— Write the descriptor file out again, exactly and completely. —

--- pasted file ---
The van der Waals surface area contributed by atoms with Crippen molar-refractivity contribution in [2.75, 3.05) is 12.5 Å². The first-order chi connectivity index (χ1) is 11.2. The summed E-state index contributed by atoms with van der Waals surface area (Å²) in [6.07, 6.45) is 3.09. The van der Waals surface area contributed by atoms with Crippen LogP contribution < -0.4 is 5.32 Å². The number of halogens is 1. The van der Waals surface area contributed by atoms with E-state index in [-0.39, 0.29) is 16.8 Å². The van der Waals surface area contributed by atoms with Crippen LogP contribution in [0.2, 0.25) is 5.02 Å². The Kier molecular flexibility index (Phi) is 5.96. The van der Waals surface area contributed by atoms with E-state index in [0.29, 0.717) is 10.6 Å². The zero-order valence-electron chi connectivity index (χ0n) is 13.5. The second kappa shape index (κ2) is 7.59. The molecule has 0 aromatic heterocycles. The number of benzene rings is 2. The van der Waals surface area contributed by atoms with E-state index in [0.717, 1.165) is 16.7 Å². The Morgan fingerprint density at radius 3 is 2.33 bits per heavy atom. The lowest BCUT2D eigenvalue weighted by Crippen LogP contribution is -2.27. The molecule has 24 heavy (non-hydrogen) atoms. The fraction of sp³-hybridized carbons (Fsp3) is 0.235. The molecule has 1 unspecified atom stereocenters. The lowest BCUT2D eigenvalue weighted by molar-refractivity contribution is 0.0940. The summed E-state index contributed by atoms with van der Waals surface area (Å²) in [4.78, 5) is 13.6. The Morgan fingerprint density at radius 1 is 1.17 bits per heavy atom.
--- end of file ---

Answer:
The van der Waals surface area contributed by atoms with Crippen molar-refractivity contribution in [2.75, 3.05) is 12.5 Å². The first-order chi connectivity index (χ1) is 11.2. The summed E-state index contributed by atoms with van der Waals surface area (Å²) in [6.07, 6.45) is 3.09. The van der Waals surface area contributed by atoms with Crippen LogP contribution < -0.4 is 5.32 Å². The number of halogens is 1. The van der Waals surface area contributed by atoms with E-state index in [-0.39, 0.29) is 16.8 Å². The van der Waals surface area contributed by atoms with Crippen LogP contribution in [0.2, 0.25) is 5.02 Å². The Kier molecular flexibility index (Phi) is 5.96. The van der Waals surface area contributed by atoms with E-state index in [0.29, 0.717) is 10.6 Å². The zero-order valence-electron chi connectivity index (χ0n) is 13.5. The second kappa shape index (κ2) is 7.59. The molecule has 0 aromatic heterocycles. The number of benzene rings is 2. The van der Waals surface area contributed by atoms with E-state index in [0.717, 1.165) is 16.7 Å². The Morgan fingerprint density at radius 3 is 2.33 bits per heavy atom. The lowest BCUT2D eigenvalue weighted by Crippen LogP contribution is -2.27. The molecule has 24 heavy (non-hydrogen) atoms. The fraction of sp³-hybridized carbons (Fsp3) is 0.235. The molecule has 1 unspecified atom stereocenters. The lowest BCUT2D eigenvalue weighted by molar-refractivity contribution is 0.0940. The summed E-state index contributed by atoms with van der Waals surface area (Å²) in [4.78, 5) is 13.6. The Morgan fingerprint density at radius 1 is 1.17 bits per heavy atom.